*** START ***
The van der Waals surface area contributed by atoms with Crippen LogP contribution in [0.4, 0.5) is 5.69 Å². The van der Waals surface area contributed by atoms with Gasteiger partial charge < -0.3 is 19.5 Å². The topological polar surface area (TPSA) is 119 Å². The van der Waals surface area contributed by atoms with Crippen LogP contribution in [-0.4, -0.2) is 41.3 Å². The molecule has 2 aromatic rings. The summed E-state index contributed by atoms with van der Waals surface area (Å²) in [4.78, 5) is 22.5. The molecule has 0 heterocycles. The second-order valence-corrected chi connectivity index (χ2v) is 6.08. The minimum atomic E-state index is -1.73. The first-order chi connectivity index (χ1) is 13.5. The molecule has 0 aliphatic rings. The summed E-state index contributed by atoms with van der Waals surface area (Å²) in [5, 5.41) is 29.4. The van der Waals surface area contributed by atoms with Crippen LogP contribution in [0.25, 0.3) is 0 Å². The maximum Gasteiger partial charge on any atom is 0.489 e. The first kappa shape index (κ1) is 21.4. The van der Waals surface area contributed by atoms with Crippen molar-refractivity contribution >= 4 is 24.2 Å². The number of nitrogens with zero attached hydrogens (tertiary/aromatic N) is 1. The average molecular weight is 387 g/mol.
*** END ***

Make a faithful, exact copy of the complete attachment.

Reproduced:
The van der Waals surface area contributed by atoms with Crippen LogP contribution in [0.4, 0.5) is 5.69 Å². The van der Waals surface area contributed by atoms with Gasteiger partial charge < -0.3 is 19.5 Å². The topological polar surface area (TPSA) is 119 Å². The van der Waals surface area contributed by atoms with Crippen LogP contribution in [-0.4, -0.2) is 41.3 Å². The molecule has 2 aromatic rings. The summed E-state index contributed by atoms with van der Waals surface area (Å²) in [4.78, 5) is 22.5. The molecule has 0 heterocycles. The second-order valence-corrected chi connectivity index (χ2v) is 6.08. The minimum atomic E-state index is -1.73. The first-order chi connectivity index (χ1) is 13.5. The molecule has 0 aliphatic rings. The summed E-state index contributed by atoms with van der Waals surface area (Å²) in [5, 5.41) is 29.4. The van der Waals surface area contributed by atoms with Crippen LogP contribution in [0.25, 0.3) is 0 Å². The maximum Gasteiger partial charge on any atom is 0.489 e. The first kappa shape index (κ1) is 21.4. The van der Waals surface area contributed by atoms with Crippen molar-refractivity contribution >= 4 is 24.2 Å². The number of nitrogens with zero attached hydrogens (tertiary/aromatic N) is 1. The average molecular weight is 387 g/mol.